The final product of the collaboration is a video showing Alawi dancing to Wild Heart, a song composed by Johnston and her team. It’s a partnership unlike any Johnston’s been a part of, she said, but one she wants to explore more.

Johnston said she was amazed the nearly 8,000-mile distance between Tanzania and Toronto felt so small.

“It’s just amazing how quickly we connected as collaborators without ever having met, and with being, you know, literally a world apart,” ” Johnston said. “All I want to do now is try to find ways to connect with people. And I feel that this is an opportunity to see beyond the barriers that exist and have existed, because we’re in unknown land now. We’re just trusting in the process. And it’s kind of, you know, it’s intimidating. But I’m excited for the adventure of it, and I’m really excited to see what comes out of it.”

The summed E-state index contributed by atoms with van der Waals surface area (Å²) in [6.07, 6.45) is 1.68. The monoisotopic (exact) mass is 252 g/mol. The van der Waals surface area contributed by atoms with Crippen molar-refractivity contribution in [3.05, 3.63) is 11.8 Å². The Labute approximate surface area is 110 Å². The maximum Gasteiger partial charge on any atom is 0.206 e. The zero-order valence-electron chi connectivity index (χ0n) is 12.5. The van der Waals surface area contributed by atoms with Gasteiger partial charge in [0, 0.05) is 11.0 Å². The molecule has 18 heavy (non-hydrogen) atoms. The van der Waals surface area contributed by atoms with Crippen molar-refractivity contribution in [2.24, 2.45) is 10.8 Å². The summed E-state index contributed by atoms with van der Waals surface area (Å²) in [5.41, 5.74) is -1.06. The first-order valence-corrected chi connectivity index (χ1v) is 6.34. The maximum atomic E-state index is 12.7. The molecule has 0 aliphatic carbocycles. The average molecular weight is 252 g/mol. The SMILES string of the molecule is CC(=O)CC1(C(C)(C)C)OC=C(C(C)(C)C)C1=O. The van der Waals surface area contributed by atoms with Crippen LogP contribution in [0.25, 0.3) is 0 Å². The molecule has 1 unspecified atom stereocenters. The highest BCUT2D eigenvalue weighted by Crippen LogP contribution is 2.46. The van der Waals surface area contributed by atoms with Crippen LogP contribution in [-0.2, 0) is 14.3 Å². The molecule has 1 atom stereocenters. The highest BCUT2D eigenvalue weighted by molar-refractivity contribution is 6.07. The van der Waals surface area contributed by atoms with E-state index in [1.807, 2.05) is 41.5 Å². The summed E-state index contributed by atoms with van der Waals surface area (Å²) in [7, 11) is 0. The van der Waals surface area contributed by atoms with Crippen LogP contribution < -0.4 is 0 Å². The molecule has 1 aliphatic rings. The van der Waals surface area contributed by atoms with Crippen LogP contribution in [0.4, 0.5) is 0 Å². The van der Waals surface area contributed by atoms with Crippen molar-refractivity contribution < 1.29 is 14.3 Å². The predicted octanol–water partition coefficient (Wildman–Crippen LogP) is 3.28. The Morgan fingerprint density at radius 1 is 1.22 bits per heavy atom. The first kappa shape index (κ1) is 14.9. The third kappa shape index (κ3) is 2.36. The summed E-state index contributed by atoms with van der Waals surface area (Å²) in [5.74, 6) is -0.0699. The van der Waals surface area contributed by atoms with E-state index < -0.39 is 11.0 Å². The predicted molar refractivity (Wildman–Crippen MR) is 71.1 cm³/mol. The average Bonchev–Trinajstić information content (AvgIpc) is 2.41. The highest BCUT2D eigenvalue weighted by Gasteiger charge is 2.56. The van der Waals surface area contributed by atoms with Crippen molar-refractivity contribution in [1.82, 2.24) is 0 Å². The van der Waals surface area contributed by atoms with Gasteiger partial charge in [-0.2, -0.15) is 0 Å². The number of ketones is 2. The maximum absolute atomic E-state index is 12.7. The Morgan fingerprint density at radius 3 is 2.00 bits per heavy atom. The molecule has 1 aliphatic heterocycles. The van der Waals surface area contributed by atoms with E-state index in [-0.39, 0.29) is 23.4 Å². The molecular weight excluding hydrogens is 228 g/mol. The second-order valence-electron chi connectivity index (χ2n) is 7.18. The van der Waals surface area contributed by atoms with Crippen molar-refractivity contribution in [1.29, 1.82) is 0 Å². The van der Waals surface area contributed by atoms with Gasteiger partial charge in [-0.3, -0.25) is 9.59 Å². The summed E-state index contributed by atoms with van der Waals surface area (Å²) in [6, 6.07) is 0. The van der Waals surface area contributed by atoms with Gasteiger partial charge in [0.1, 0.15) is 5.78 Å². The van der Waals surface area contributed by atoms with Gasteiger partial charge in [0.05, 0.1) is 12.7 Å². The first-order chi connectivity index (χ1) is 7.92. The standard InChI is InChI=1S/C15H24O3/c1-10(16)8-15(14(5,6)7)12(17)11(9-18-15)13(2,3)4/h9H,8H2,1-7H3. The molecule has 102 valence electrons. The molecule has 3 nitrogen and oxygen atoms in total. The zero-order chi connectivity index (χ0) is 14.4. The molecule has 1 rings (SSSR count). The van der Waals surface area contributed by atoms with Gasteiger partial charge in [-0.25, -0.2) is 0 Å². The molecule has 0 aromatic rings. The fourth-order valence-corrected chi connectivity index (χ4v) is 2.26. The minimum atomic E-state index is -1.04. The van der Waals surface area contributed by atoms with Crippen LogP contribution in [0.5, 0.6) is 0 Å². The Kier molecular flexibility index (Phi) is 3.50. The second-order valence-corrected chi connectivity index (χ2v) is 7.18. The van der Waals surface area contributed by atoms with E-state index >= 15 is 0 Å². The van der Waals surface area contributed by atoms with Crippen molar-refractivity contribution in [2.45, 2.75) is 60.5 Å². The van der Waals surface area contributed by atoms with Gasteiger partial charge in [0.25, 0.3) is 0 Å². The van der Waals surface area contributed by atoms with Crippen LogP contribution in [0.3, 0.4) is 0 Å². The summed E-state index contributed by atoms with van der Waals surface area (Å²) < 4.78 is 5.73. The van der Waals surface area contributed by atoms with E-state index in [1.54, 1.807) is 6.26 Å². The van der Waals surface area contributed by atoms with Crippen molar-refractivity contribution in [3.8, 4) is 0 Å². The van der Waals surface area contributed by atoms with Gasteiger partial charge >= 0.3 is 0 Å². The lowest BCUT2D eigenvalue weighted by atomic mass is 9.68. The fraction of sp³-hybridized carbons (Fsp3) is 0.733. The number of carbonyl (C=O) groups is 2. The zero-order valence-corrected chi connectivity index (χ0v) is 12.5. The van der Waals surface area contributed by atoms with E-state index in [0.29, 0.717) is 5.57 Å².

Other collaborations in the Long Distance Art series’ unveiling include work between Calgary, Canada-based visual artist Simone Elizabeth Saunders and Tekikki Walker, a Cleveland, Ohio based multimedia designer. Painter Liza Merkalova, based in Adelaide, Australia, also teamed up with New York musician Charlie Rauh

Simone Saunders, a visual artist based in Calgary, Canada, created this piece for the Long Distance Art series.

Credit:

Courtesy of Simone Saunders